The pros and cons of using Moodle

By Sarah Wojcik

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Few know Moodle’s full name: Modular Object-Oriented Dynamic Learning Environment.

Oakland University’s course management system is a source of both convenience and chagrin to students and professors alike.

Some love Moodle.

Shaun Moore, manager of support services at e-Learning and Instructional Support (e-LIS), is passionate about Moodle. His expressive blue eyes light up and his gestures become wide and sweeping when he talks about the system.

When questioned about what he loved most about Moodle, he paused for several moments.

“I love Moodle’s flexibility and the power and creativity it gives to users,” he finally said.

Cornelia Pokrzywa, a special lecturer for the department of writing and rhetoric, relies largely on Moodle for her classes.

“My classes every week have activities on Moodle — online chats, discussion forums, posting resources and links, interactive quizzes, surveys, Wikis. There are a lot of resources you can use on there,” she said.

The discussion forums arguably facilitate everyone having a chance to speak, particularly students who are less vocal in person.

However, other students have different experiences.

Eugene Shin, a communications major, for instance, finds the discussion forums frustrating.

“If you didn’t type fast enough, you would not be able to get your thought across, and if your grade depended on forum participation and the ‘conversation’ is flowing, you will miss out because of the rate of movement from topic to topic,” Shin said.

From initially viewing Moodle as just another attempt to create a social network for students, Shin’s sentiment has changed, however.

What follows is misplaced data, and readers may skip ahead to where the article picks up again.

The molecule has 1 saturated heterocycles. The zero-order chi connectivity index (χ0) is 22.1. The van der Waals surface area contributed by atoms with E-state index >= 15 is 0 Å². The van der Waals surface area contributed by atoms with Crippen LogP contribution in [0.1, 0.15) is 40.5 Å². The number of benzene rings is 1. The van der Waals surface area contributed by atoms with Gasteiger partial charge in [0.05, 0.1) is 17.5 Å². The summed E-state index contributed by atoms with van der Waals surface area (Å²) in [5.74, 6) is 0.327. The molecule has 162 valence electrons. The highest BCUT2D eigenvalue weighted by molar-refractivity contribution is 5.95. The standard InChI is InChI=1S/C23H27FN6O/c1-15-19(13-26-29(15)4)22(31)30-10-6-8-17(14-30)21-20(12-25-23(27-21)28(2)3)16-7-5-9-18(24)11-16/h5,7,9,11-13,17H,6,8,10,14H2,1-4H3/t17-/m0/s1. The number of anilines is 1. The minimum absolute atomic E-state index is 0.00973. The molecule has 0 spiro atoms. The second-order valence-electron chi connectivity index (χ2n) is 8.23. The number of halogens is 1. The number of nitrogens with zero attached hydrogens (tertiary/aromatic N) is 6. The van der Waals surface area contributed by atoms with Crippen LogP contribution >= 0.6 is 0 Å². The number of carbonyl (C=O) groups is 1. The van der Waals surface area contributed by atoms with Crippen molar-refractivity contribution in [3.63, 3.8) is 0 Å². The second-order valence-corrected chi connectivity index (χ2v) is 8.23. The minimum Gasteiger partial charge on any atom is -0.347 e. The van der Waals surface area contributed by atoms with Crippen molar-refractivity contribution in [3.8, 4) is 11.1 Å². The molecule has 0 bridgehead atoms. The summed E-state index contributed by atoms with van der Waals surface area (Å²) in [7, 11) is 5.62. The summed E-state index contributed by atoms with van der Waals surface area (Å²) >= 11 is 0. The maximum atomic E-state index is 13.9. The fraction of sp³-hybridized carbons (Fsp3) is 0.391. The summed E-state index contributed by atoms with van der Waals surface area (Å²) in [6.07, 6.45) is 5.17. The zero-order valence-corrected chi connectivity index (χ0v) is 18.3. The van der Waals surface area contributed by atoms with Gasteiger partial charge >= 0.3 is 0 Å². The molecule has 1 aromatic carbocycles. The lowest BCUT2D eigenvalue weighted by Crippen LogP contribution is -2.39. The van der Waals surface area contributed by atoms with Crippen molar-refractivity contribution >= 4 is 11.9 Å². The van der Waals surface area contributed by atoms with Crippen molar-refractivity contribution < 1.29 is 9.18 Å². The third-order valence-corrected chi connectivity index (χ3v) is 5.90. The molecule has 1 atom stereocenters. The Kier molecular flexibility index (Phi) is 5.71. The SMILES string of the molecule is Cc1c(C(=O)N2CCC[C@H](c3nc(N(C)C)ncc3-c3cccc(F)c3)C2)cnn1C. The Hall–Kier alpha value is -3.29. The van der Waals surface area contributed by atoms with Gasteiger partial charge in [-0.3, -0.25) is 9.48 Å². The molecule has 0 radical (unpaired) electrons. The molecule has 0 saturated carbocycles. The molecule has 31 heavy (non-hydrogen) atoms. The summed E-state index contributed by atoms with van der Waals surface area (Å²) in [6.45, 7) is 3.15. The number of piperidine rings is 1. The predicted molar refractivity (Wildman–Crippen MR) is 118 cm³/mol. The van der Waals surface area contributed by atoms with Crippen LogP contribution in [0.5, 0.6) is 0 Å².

“As the semester progressed, I found Moodle to be rather useful because everything you need for assignments, grades and fellow classmates are all conveniently there on Moodle,” he said.

Moodle’s major downfall seems to be human error.

Professors who do not use Moodle can cause annoyance for students who do not want to deal with old fashioned paper syllabi. Poor updating of grades is also misleading. Students not using Moodle can encounter academic problems when it comes to their classes and coursework.

“Things can get lost in the cracks if you’re not on top of it. It really requires a different kind of commitment from the students,” Pokrzywa said.

Marissa Mercadante, a transfer student from OU to CMU and recreational therapy major, prefers CMU’s course management system.

“(Blackboard) is a lot easier to use than Moodle and more reliable. I thought Moodle was really hard to use. I got confused a lot and didn’t like it,” she said.

“For presentation content (Moodle) is kind of boring,” said Garry Gilbert, interim director of the journalism department.

Gilbert is looking into newer “splashier” technology. All professors agree that Moodle is better than Oakland’s old course management system, WebCT, however.

Moore referred to WebCT as a “nightmare to work with compared to Moodle.”

Students and faculty interested in training and workshops with OU web resources, should check out e-Learning and Educational Support, located on the 4th floor of Kresge Library.